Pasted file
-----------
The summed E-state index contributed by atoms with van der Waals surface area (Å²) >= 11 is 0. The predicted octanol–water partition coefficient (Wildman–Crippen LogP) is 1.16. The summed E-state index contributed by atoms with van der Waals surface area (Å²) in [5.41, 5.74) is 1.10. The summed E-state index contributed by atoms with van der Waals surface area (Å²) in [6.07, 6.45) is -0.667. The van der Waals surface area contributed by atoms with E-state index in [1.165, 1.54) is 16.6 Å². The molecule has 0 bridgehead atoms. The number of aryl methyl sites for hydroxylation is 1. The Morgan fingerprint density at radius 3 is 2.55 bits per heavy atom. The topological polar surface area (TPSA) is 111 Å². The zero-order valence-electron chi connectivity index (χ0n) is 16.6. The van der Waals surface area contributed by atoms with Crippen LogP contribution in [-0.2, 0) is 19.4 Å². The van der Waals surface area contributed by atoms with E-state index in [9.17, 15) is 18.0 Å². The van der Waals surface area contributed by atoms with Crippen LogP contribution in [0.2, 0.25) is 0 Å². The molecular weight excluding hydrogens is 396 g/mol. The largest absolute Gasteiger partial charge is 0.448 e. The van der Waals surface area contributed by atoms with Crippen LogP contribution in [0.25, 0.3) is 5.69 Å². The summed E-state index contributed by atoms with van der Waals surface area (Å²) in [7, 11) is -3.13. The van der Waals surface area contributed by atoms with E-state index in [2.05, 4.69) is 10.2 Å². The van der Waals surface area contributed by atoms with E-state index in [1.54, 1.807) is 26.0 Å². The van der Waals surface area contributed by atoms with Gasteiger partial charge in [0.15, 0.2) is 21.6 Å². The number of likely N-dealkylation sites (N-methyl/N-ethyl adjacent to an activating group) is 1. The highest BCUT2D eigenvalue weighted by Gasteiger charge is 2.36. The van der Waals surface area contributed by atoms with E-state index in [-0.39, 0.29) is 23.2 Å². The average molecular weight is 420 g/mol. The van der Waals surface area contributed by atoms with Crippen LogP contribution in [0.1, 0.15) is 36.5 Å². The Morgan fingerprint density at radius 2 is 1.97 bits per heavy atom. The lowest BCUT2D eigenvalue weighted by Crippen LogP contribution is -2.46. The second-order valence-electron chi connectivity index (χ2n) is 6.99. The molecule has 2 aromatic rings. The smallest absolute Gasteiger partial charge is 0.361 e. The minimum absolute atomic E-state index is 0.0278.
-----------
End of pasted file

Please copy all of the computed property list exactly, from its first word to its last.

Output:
The summed E-state index contributed by atoms with van der Waals surface area (Å²) >= 11 is 0. The predicted octanol–water partition coefficient (Wildman–Crippen LogP) is 1.16. The summed E-state index contributed by atoms with van der Waals surface area (Å²) in [5.41, 5.74) is 1.10. The summed E-state index contributed by atoms with van der Waals surface area (Å²) in [6.07, 6.45) is -0.667. The van der Waals surface area contributed by atoms with E-state index in [1.165, 1.54) is 16.6 Å². The molecule has 0 bridgehead atoms. The number of aryl methyl sites for hydroxylation is 1. The Morgan fingerprint density at radius 3 is 2.55 bits per heavy atom. The topological polar surface area (TPSA) is 111 Å². The zero-order valence-electron chi connectivity index (χ0n) is 16.6. The van der Waals surface area contributed by atoms with Crippen LogP contribution in [-0.2, 0) is 19.4 Å². The van der Waals surface area contributed by atoms with E-state index in [9.17, 15) is 18.0 Å². The van der Waals surface area contributed by atoms with Crippen LogP contribution in [0.2, 0.25) is 0 Å². The molecular weight excluding hydrogens is 396 g/mol. The largest absolute Gasteiger partial charge is 0.448 e. The van der Waals surface area contributed by atoms with Crippen LogP contribution in [0.25, 0.3) is 5.69 Å². The summed E-state index contributed by atoms with van der Waals surface area (Å²) in [7, 11) is -3.13. The van der Waals surface area contributed by atoms with E-state index in [2.05, 4.69) is 10.2 Å². The van der Waals surface area contributed by atoms with E-state index in [1.54, 1.807) is 26.0 Å². The van der Waals surface area contributed by atoms with Gasteiger partial charge in [0.15, 0.2) is 21.6 Å². The number of likely N-dealkylation sites (N-methyl/N-ethyl adjacent to an activating group) is 1. The highest BCUT2D eigenvalue weighted by Gasteiger charge is 2.36. The van der Waals surface area contributed by atoms with E-state index in [-0.39, 0.29) is 23.2 Å². The average molecular weight is 420 g/mol. The van der Waals surface area contributed by atoms with Crippen LogP contribution in [0.1, 0.15) is 36.5 Å². The Morgan fingerprint density at radius 2 is 1.97 bits per heavy atom. The lowest BCUT2D eigenvalue weighted by Crippen LogP contribution is -2.46. The second-order valence-electron chi connectivity index (χ2n) is 6.99. The molecule has 2 aromatic rings. The smallest absolute Gasteiger partial charge is 0.361 e. The minimum absolute atomic E-state index is 0.0278.